(The next 8 days is written after our return to billets, as I left it in my pack, not wishing to carry it to the front line). In the afternoon of Sunday we put away all our packs and marched out from Albert to what is known as the chalk-pits. It is a large place where chalk has been taken out for making roads, and in the sides of the pit which is about 30 feet deep the dugouts are let in. Some are not too bad, the one I had and shared with two other fellows was not very large, and we had to sleep on our sides and all turn over together as there was no room to lie on our backs. As we expected to go right to the front line we did not have our mess tins and ate out of any tin cans or anything we could pick up. We stayed in the chalk pits Sunday night and Monday evening moved off to the front line. Just as we landed on the road some large German shells began to come over. Only one struck very near us, somewhere in the rear of the Battalion resulting in one casualty as they killed the machine gun Corporal. The report came up that the Major was wounded also but it was not so. The march into the trenches was awful. We were laden with extra ammunition, bombs, and at one time I had to carry the machine drums which weighed probably 50 lbs. The trenches were narrow and by the time we reached our destination we could not have made much resistance if the enemy had come over. The perspiration was pouring off my nose and chin and I was nearly all in. It was moonlight and we could get a good view around us. The German trenches at that place were about 600 yards from us so we were quite safe in the moonlight from snipers. We were in a newly made trench about 4' deep, and our first move after the relieved Battalion got away, was to deepen the trench, make dugouts going to our new location. We were safe from artillery fire, with the exception of odd shells, whiz bangs and our shrapnel, which flies back. At first I had no idea which were our shells and which were the enemy's and even our own larger shells lighting 500 yards away seemed to me to be right on top of us. Gradually we got used to it and by morning we were quite at home. Major Wain would walk in the parados and as we were mostly new men it gave us confidence. The night passed and we stood-to at dawn. The shelling was not so heavy during the day and so we passed our first 48 hours with no special event. We could see some fritzes on stretcher bearing parties, but other than the artillery no shots were exchanged. On Wednesday night at about 8 pm we were relieved by the Battn and we returned to the reserve trenches at Courcelette without any casualties. After a few hours rest we went on a working party digging a communication trench. We were in no danger of being shelled, but an occasional "feeler" would land close to us and give us a scare. The working party was very hard, especially to one like myself who was not used to that sort of work and my hands soon got very sore. The worst part tho' was the thirst. We had little or no water brought to us in the front line and only about half a pint when we got back and it was mostly petrol as it had been brought up in petrol tins. I hadn't even brought my water bottle and I was never so thirsty before and hope I never will be again. My mouth dried up and I couldn't swallow. I chewed a little tea and it helped temporarily but it was awful. Our work finished about 2 am and we returned to the trenches. There was no promise of relief from thirst and I even prayed for rain, as it was a cloudy night. Then the thought came "the Lord will provide" and He did for some of the boys got away to another Battn carrying party and managed to get two or three tins of water. We stood in the Courcelette (reserve) trenches all Thursday, and though at times we were shelled some we only had one slight casualty which was not so bad as the night previous and then about 4 am Friday morning returned to the "chalk pits". A hot supper (or breakfast) was served to us. To illustrate how a person can get used to roughing it-when we got in I was so hungry and thirsty I picked up the first utensil I could set my hands on which happened to be the common mess tin. I don't know what it had been used for, I scraped as much of it out with my fingers as possible and got my tea in it and a chunk of cold ham and never did anything taste so good. I could feel the slime on my lips but it didn't matter, it was alright. We stayed in the chalk pits till Saturday night. It was quite a rest as we were fairly safe from shell fire, but not at all out of sound for an Australian battery of 9.v guns was located beside us and when they fired it shook the earth. They was a number of other batteries around us and several times they opened up a bombardment which was unearthly and I was truly thankful I was at the sending and not the receiving end of it. Our second trip in to the front line was uneventful and not too hard. We relieved the Battn and were soon settled for the night. It was still dry, just a light misty rain, but rather chilly, especially when standing a sentry. We were of course not allowed to sleep at night and I kept myself warm most of the time by improving my dugout. We had the usual stand to at daybreak Sunday morning but except for the occasional shell nearby nothing developed. The enemy's guns were of course firing all the time at our batteries and our own guys kept returning the fire three-fold so that there was little or no cessation of noise. There had been a German observation balloon up all morning (being about the 2nd only we had seen of these against about 16 of ours) and they seemed to have been watching us for about noon we began to get some heavy shells put over at us. About the 2nd one got a direct hit on the trench, lighting in a dugout it blew one of our boys to pieces, wounded another and temporarily buried two others. That was the 1st casualty in our coy, in fact Kennedy who was killed was on my section. The shelling continued and it is marvellous how so few were hurt. Major Wain was coming down the trenches to see what damage was done, a shell struck over the parapet beside him and he was hit in the arm and back. He was as cool as ever, and when I stood up and asked (for I was only 10 feet from him) "Are you hit sir?" He said, "yes, I am hurt, keep down everyone but the sentries", and he turned around and walked back. Shells were dropping all around us and a number of fellows had their dugouts cave in and were buried but they were rescued. We could hear the shells coming for miles, and when they were within a few hundred yards I could actually see them drop. They were falling on all sides of me and I really expected to have one drop beside me. I resigned myself to death at that time, leaving everything in the hands of the Maker. I give myself this credit that I felt no fear, I was prepared for any eventuality. The worst part was the nerve wracking waiting for the next shell. This lasted about an hour. It started again about 4 pm and we moved out of that portion of the trench where they had the range and no more casualties resulted. We were relieved at about 8 pm and returned to the "candy" trenches, just back of the road at Courcelette. Going out we had some whiz-bangs (a very fast and almost silent small shell) light close to us and we were sniped at but got safely through. We stayed in the "Candy" (Reserve) trenches all day Monday and though we were shelled quite a lot had only 6 casualties, all wounds caused by shrapnel getting a direct hit on a portion of the trench. About 6 o'clock we moved off and reached Albert with no further mishaps. We were met by our cookers about half way and had a good drink of hot tea. From Albert after gathering up our pack and all our belongings we marched away, and so ended my first experience in the trenches. I have taken a part in the great battle of the Somme, tho' it was a small part and we had a comparatively quiet time. We reached a camp near Worloy [sp?] Tuesday afternoon, where we were put in tents. In the evening we had the opportunity of having a Bath, the first since I joined the Battn [something overwritten here]. It was welcome, tho' rather crude. In an old wooden barn, poorly lighted were about a dozen wooden tubs and each man took his turn, splashing about for a short time. The water was warmed and the first one into a bath was the lucky one.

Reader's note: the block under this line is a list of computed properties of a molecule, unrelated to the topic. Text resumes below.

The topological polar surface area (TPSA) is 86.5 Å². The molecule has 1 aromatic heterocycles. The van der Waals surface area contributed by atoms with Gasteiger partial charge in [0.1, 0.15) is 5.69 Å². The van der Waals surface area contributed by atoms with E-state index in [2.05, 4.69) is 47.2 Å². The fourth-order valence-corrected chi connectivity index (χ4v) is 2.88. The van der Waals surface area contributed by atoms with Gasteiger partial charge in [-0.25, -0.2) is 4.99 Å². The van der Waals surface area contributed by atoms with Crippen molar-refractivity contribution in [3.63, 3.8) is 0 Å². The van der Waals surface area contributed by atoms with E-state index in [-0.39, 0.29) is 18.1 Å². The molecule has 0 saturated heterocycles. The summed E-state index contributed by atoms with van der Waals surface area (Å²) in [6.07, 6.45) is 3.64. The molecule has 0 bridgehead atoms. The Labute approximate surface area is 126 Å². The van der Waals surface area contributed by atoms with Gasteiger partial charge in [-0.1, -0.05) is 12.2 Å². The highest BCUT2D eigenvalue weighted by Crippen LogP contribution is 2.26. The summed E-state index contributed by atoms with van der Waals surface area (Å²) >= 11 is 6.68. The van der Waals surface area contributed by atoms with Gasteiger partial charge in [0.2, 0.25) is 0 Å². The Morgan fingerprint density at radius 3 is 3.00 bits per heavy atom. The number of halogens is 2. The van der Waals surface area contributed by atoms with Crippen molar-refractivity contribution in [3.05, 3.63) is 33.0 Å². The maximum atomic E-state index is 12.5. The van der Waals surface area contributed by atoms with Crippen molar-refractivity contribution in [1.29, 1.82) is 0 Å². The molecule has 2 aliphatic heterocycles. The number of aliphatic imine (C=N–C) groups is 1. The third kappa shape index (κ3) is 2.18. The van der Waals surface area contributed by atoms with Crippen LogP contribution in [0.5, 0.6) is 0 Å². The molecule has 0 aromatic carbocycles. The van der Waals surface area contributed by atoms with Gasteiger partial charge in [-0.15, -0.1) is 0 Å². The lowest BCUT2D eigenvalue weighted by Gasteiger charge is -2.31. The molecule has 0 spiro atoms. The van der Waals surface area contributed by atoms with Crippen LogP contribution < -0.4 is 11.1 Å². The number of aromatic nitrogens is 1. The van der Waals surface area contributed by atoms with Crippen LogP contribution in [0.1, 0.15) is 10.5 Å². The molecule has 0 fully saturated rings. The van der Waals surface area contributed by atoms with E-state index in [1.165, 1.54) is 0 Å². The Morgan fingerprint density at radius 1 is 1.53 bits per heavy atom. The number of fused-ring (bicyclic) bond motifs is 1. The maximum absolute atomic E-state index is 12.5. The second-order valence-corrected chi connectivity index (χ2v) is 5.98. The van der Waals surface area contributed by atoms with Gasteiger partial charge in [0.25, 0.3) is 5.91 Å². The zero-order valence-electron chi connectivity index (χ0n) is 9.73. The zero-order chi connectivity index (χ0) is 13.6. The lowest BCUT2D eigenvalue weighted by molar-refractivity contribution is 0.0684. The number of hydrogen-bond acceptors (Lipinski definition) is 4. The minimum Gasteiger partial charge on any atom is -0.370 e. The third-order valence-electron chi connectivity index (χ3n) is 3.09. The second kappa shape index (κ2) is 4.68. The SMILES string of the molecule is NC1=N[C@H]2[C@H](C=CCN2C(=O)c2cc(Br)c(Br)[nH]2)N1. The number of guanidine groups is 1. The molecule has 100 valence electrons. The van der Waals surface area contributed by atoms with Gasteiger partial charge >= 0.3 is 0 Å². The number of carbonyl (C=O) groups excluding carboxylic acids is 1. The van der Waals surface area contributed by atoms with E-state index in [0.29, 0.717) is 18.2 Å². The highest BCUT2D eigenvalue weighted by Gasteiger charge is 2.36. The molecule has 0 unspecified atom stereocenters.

Wednesday, October 18